Isolation to facilitate abuse
Isolation (physical, social or emotional) is often used to facilitate power and control over someone for an abusive purpose. This applies in many contexts such as workplace bullying, elder abuse, domestic abuse, child abuse, and cults.
Isolation reduces the opportunity of the abused to be rescued or escape from the abuse. It also helps disorientate the abused and makes the abused more dependent on the abuser. The degree of power and control over the abused is contingent upon the degree of their physical or emotional isolation.
An important element of psychological control is the isolation of the victim from the outside world. Isolation includes controlling a person's social activity: whom they see, whom they talk to, where they go and any other method to limit their access to others. It may also include limiting what material is read. It can include insisting on knowing where they are and requiring permission for medical care. The abuser exhibits hypersensitive and reactive jealousy.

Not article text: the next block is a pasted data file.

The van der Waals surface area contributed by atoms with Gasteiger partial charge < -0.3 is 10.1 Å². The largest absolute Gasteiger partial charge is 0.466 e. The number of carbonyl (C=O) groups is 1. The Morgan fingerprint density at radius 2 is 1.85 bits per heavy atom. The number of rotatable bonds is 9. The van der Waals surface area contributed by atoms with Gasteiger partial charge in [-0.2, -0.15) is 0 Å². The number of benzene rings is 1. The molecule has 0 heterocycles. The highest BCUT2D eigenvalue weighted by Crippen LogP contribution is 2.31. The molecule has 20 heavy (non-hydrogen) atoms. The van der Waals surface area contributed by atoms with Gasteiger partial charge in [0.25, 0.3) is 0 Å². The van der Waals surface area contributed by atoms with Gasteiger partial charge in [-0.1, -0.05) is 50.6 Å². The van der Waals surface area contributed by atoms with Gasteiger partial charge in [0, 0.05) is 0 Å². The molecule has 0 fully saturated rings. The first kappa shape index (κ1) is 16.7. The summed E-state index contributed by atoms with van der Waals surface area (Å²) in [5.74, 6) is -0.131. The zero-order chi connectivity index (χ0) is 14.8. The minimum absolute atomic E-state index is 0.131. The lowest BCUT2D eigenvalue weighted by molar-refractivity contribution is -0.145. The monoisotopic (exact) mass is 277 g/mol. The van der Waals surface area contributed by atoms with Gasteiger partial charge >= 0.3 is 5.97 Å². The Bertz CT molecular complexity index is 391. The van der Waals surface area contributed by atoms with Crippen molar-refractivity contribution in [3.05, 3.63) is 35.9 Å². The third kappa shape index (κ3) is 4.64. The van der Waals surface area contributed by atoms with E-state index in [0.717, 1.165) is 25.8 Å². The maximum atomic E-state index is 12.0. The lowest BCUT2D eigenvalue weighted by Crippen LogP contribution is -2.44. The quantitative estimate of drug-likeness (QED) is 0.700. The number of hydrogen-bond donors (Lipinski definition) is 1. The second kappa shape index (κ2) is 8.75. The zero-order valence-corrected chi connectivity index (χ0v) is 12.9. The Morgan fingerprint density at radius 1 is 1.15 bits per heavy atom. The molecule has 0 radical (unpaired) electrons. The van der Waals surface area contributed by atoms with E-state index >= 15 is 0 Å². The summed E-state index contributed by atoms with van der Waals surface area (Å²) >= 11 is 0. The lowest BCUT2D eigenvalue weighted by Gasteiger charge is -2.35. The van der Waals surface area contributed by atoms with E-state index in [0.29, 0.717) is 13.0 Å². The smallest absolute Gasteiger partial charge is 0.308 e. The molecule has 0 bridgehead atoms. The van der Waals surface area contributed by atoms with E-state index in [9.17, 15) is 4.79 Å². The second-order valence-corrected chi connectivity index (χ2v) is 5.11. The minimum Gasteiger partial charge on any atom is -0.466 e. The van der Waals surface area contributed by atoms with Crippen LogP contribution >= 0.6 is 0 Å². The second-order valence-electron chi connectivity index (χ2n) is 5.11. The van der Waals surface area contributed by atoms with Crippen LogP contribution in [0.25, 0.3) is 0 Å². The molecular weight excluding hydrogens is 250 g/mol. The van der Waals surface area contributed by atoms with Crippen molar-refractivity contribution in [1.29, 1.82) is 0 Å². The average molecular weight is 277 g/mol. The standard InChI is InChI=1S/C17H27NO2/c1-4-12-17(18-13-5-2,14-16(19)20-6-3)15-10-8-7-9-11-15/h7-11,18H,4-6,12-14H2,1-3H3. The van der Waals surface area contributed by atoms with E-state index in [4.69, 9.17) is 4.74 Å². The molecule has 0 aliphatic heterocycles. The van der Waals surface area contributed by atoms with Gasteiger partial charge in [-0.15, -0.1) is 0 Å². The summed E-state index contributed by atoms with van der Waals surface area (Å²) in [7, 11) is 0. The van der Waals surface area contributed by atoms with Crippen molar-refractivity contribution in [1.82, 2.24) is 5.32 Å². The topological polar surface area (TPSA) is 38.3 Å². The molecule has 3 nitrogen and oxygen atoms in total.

Isolation can be aided by:
- economic abuse thus limiting the victim's actions as they may then lack the necessary resources to resist or escape from the abuse
- smearing or discrediting the abused amongst their community so the abused does not get help or support from others
- divide and conquer
- gaslighting and mind control.
- separating from family and community
- taking control of the handling of the victim's resources and property
- undoing (mind control)
- physical isolation
- extortion/dependency tactics
- controlling victim's access to necessities.
In workplace bullying
Isolation is a common element of workplace bullying. It includes preventing access to opportunities, physical or social isolation, withholding necessary information, keeping the target out of the loop, ignoring or excluding.
Workplace isolation is a defined category in the workplace power and control wheel.
Isolation itself as abuse or punishment
Isolation may itself be considered to be abuse or intended as punishment – see silent treatment, ostracism, social rejection, shunning, social exclusion, blacklisting, solitary confinement and sensory deprivation.
Isolation may also be voluntarily sought by an individual or as a response to circumstances without being directly imposed by another – see social isolation, emotional isolation, solitude, recluse and hermit.
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